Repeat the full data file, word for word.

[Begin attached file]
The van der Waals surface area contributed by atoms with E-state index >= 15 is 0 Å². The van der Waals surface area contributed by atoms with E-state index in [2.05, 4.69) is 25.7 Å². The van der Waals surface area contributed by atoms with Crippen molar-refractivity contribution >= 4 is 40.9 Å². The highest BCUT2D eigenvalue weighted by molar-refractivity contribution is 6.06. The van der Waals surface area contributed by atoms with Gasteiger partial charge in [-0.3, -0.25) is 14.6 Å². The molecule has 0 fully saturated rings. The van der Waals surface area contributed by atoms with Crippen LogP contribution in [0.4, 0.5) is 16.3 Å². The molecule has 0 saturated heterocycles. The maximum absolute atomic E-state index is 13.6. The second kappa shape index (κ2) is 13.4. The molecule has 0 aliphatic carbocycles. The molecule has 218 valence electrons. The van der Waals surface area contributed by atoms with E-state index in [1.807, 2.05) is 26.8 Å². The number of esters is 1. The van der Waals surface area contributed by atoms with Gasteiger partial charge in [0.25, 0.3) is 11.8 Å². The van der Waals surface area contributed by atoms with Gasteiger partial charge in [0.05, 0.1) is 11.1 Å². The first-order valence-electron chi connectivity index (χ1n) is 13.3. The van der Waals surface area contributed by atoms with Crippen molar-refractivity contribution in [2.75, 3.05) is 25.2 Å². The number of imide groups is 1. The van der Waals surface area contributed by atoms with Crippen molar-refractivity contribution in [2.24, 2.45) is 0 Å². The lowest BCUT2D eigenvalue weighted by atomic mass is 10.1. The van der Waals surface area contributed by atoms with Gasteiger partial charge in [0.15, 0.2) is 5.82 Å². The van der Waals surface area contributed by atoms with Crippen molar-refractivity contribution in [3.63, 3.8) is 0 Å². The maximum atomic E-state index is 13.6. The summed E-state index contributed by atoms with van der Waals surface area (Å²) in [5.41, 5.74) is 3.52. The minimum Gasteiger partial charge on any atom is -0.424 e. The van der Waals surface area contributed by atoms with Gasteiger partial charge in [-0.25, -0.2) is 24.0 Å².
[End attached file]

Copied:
The van der Waals surface area contributed by atoms with E-state index >= 15 is 0 Å². The van der Waals surface area contributed by atoms with E-state index in [2.05, 4.69) is 25.7 Å². The van der Waals surface area contributed by atoms with Crippen molar-refractivity contribution >= 4 is 40.9 Å². The highest BCUT2D eigenvalue weighted by molar-refractivity contribution is 6.06. The van der Waals surface area contributed by atoms with Gasteiger partial charge in [-0.3, -0.25) is 14.6 Å². The molecule has 0 fully saturated rings. The van der Waals surface area contributed by atoms with Crippen LogP contribution in [0.4, 0.5) is 16.3 Å². The molecule has 0 saturated heterocycles. The maximum absolute atomic E-state index is 13.6. The second kappa shape index (κ2) is 13.4. The molecule has 0 aliphatic carbocycles. The molecule has 218 valence electrons. The van der Waals surface area contributed by atoms with E-state index in [1.807, 2.05) is 26.8 Å². The number of esters is 1. The van der Waals surface area contributed by atoms with Gasteiger partial charge in [0.25, 0.3) is 11.8 Å². The van der Waals surface area contributed by atoms with Gasteiger partial charge in [0.05, 0.1) is 11.1 Å². The first-order valence-electron chi connectivity index (χ1n) is 13.3. The van der Waals surface area contributed by atoms with Crippen molar-refractivity contribution in [2.75, 3.05) is 25.2 Å². The number of imide groups is 1. The van der Waals surface area contributed by atoms with Crippen molar-refractivity contribution in [2.24, 2.45) is 0 Å². The lowest BCUT2D eigenvalue weighted by atomic mass is 10.1. The van der Waals surface area contributed by atoms with Gasteiger partial charge in [0.15, 0.2) is 5.82 Å². The van der Waals surface area contributed by atoms with Crippen molar-refractivity contribution in [3.63, 3.8) is 0 Å². The maximum atomic E-state index is 13.6. The summed E-state index contributed by atoms with van der Waals surface area (Å²) in [5.41, 5.74) is 3.52. The minimum Gasteiger partial charge on any atom is -0.424 e. The van der Waals surface area contributed by atoms with Gasteiger partial charge in [-0.25, -0.2) is 24.0 Å².